Both core services allow monitoring not only of resources running in their cloud environment, but also outside of it - most often on-premise. They therefore support hybrid scenario. Integration with the on-premise and data collection is then performed by agents.

CloudWatch | Cloud Monitoring | ORBIT Cloud Encyclopedia
CloudWatch (


Monitored data

We divide the collected data into two basic groups, namely logs and metrics.

Metrics are numeric values that characterize the service at a specific time. They can often be displayed in various graphs and plotted in near real-time.

An example of a metric might be the CPU utilization of a virtual server or the responsiveness of a web application. Some basic metrics are collected automatically in the cloud, while others require the installation of an agent or extension for the service.

Metrics have a default Retention, for example in Azure it's 93 days for platform metrics. If we want to keep metrics longer, we need to "cast" the metrics to paid storage.

Azure Monitor | Cloud Monitoring | ORBIT Cloud Encyclopedia
Azure Monitor Overview (


Logos are standard structured text records typically containing a timestamp, the type of information (warning, error, critical, etc.) and the record itself. For log retention, it is necessary to store the logs in a special repository, in the case of Azure this is Log Analytics, which is considered to be a kind of central point not only for logs, but for monitoring in general.

Main areas of monitoring in the cloud

In general, cloud monitoring can be further divided into the following four categories:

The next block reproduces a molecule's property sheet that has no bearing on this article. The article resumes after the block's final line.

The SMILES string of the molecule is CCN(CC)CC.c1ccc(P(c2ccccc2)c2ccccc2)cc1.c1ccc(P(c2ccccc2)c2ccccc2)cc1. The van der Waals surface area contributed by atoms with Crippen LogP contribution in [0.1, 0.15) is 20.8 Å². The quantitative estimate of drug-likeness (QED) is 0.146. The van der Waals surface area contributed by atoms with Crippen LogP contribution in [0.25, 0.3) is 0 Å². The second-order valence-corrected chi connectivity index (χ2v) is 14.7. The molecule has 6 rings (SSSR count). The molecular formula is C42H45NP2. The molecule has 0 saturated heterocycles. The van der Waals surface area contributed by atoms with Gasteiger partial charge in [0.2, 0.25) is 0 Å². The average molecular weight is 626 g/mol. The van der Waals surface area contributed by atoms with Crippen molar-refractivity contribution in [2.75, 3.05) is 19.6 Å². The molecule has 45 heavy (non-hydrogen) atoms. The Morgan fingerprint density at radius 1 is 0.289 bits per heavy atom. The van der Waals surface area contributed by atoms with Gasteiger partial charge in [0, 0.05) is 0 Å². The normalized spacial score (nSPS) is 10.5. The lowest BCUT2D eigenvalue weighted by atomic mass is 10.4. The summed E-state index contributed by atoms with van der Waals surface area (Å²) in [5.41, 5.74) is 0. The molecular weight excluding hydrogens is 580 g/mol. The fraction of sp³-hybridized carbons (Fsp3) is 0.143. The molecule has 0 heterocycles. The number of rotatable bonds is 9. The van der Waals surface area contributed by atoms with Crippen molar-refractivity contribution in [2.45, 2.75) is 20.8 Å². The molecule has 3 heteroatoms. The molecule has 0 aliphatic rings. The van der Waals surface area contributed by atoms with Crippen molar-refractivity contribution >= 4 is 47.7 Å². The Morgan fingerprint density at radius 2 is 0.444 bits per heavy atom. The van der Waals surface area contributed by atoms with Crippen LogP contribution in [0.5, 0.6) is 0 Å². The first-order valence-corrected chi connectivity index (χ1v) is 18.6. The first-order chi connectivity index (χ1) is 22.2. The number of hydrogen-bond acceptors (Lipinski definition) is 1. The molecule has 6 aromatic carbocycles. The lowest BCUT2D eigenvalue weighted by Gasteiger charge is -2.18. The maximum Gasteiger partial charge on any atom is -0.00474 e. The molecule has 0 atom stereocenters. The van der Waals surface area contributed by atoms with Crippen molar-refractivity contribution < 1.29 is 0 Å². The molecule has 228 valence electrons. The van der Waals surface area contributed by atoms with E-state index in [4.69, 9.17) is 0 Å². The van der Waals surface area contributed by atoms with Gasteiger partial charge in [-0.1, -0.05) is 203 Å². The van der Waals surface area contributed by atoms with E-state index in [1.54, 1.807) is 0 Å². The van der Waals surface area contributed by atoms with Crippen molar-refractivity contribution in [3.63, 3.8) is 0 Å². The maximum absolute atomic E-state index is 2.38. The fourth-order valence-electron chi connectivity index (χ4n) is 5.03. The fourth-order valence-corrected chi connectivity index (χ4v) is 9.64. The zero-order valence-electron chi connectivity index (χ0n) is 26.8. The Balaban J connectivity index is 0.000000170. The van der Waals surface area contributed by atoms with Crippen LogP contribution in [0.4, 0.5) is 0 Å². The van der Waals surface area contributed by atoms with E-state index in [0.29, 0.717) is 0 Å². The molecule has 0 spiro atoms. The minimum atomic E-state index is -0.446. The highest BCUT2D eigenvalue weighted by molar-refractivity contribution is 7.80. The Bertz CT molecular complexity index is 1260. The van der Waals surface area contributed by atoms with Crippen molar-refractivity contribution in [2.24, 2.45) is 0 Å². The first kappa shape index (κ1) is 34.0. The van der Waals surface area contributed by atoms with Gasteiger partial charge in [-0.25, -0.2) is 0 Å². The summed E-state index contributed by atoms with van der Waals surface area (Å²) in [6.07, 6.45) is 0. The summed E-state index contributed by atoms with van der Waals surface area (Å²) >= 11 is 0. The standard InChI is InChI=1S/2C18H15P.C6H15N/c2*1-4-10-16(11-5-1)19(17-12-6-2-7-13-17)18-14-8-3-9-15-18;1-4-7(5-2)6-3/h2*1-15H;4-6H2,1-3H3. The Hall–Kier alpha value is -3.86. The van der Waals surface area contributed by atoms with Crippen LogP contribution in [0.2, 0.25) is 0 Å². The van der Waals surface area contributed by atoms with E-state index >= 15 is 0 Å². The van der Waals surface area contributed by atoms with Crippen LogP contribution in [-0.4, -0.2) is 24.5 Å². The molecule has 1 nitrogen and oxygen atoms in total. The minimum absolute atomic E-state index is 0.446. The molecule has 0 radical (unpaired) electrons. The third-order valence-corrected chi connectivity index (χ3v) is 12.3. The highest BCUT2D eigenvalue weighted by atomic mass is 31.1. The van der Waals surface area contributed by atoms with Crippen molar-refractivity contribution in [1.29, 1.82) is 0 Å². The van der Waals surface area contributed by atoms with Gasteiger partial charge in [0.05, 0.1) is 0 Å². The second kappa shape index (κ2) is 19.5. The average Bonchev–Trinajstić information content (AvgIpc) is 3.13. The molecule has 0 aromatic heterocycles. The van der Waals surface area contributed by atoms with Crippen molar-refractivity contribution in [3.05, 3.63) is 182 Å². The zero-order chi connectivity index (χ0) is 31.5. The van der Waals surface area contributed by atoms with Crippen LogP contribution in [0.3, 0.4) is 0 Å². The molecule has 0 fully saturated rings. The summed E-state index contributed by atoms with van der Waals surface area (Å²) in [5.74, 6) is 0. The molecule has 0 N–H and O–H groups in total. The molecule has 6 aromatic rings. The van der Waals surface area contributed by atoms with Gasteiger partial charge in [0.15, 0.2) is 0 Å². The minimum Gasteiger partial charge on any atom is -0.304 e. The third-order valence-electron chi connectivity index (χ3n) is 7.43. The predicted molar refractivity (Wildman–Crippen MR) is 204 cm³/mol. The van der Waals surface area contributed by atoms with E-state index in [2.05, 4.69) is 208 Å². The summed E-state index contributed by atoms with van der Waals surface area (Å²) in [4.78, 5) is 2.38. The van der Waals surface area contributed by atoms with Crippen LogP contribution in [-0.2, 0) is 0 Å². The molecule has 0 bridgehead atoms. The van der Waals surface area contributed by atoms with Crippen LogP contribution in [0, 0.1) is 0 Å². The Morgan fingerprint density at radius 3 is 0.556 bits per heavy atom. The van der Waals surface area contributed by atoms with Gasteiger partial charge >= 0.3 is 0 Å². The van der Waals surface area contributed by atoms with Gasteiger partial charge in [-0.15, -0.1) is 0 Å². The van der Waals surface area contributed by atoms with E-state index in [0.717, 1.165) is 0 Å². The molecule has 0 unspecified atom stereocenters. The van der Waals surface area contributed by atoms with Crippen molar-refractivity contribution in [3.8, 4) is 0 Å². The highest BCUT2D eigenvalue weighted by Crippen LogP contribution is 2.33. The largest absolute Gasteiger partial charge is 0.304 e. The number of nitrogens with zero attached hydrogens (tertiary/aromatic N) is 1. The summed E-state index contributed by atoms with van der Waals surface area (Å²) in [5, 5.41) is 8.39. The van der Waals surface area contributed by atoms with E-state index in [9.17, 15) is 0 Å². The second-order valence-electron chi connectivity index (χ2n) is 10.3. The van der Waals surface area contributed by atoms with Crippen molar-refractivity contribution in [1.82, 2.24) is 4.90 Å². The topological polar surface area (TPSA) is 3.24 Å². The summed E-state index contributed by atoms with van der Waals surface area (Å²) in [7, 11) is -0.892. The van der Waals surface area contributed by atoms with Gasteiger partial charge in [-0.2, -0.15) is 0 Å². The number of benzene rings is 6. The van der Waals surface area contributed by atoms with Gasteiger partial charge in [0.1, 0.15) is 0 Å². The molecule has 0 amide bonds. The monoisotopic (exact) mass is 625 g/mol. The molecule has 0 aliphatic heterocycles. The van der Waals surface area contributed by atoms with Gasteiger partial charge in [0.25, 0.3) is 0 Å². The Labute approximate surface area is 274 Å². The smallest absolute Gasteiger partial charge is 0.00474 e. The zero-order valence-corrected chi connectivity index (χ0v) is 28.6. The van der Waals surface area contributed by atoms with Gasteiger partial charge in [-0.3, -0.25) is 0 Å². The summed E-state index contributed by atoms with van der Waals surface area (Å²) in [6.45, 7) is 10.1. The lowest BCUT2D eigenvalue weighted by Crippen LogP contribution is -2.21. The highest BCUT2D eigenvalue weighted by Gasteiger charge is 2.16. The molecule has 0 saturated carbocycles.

• Provider platform monitoring
  • Activity and audit logs
  • Monitoring IaaS and PaaS
  • Application monitoring


Platform monitoring

Platform monitoring provides information about the availability of the cloud environment and informs about the unavailability of services not only in a given region. It also alerts us in advance of planned work or downtime. In the context of Microsoft, this service is called Azure Health and Amazon's AWS Health.

AWS Health | Cloud Monitoring | ORBIT Cloud Encyclopedia


Activities and audit logs

Furthermore, we should also log the activities performed in the cloud and other related audit logs described by my colleague Martin Gavanda in the previous Article. In addition to the already mentioned Azure Monitor a AWS Cloudwatch other services such as Azure Activity log or AWS X-Ray.

IaaS and PaaS monitoring

This type of monitoring is usually of most interest to users because, unlike the platform, the client's responsibility comes into play here, according to a shared responsibility model (which we described in an earlier Article).